The Art of Life in South Africa.

Author:Larson, Zeb
Position:'Sociology in South Africa: Colonial, Apartheid, and Democratic Forms' 'Transforming Science in South Africa: Development, Collaboration, and Productivity' - Book review
 
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Magaziner, Daniel. The Art of Life in South Africa. Athens: Ohio University Press, 2016.

Sooryamoorthy, R. Sociology in South Africa: Colonial, Apartheid, and Democratic Forms. London: Palgrave Macmillan, 2016.

Sooryamoorthy, R. Transforming Science in South Africa: Development, Collaboration, and Productivity. London: Palgrave Macmillan, 2015.

It is rare to have an opportunity to directly compare and contrast qualitative and quantitative works and approaches, yet these three books offer precisely that chance. Daniel Magaziner's THE ART OF LIFE IN SOUTH AFRICA focuses on one case study, the Ndaleni Art School. By doing so, Magaziner is able to tell a larger story about how black South Africans engaged with the apartheid system beyond outright resistance or collaboration. R. Sooryamoorthy's two books, TRANSFORMING SCIENCE IN SOUTH AFRICA and SOCIOLOGY IN SOUTH AFRICA are a quantitative, data-driven "state of the field" in the hard sciences and in sociology, respectively. These three books shed important light on South Africa, even when the reader must occasionally read between the lines.

Magaziner's THE ART OF LIFE IN SOUTH AFRICA uses the Ndaleni Art School to examine how black South African artists and teachers engaged with the apartheid government. For the government, arts education was a way of fostering specifically "African" or "primitivist" traits or characteristics, so it fostered arts education as a way of reinforcing cultural apartheid. The Ndaleni Art School was supposed to prepare art teachers who would train their students in that perspective. For many of the would-be teachers, however, the school was an opportunity to practice Art (as they often capitalized it) and all of the things that came with it in a society that gave them few other opportunities to do so. Magaziner traces the careers of the school's students and teachers down to the present day, relying on an extensive base of oral histories and the artwork these teachers left behind.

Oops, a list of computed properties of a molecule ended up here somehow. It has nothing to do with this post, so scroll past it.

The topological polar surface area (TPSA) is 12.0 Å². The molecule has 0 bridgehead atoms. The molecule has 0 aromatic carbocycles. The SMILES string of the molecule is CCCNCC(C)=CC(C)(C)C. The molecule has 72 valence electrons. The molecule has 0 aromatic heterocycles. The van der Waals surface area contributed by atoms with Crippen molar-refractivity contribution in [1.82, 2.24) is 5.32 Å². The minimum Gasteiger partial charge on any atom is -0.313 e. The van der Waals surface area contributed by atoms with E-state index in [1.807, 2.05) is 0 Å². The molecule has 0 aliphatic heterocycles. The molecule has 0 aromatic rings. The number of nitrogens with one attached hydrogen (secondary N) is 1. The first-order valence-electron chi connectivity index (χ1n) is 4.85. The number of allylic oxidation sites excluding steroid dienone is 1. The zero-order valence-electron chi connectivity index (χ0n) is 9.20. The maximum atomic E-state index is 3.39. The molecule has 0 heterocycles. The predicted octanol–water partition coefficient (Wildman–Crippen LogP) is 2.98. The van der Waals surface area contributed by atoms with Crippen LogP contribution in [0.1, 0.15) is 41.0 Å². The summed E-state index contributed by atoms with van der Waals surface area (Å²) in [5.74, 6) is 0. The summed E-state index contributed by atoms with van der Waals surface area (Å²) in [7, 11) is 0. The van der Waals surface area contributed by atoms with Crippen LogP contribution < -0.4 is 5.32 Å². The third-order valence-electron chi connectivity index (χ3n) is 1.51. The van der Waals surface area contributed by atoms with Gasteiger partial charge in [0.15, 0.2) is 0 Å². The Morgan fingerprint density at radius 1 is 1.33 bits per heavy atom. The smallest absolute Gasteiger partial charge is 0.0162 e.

Magaziner's book succeeds in no small part because of his consideration of what engagement with this system meant. For teachers and students alike, working in the education system also meant being a functionary in the apartheid system. Some teachers left the country rather than work inside such a system, but for those who remained, this meant a kind of accommodation with apartheid. Students who graduated had no guarantee of finding work in the chronically underfunded Bantu Education schools...

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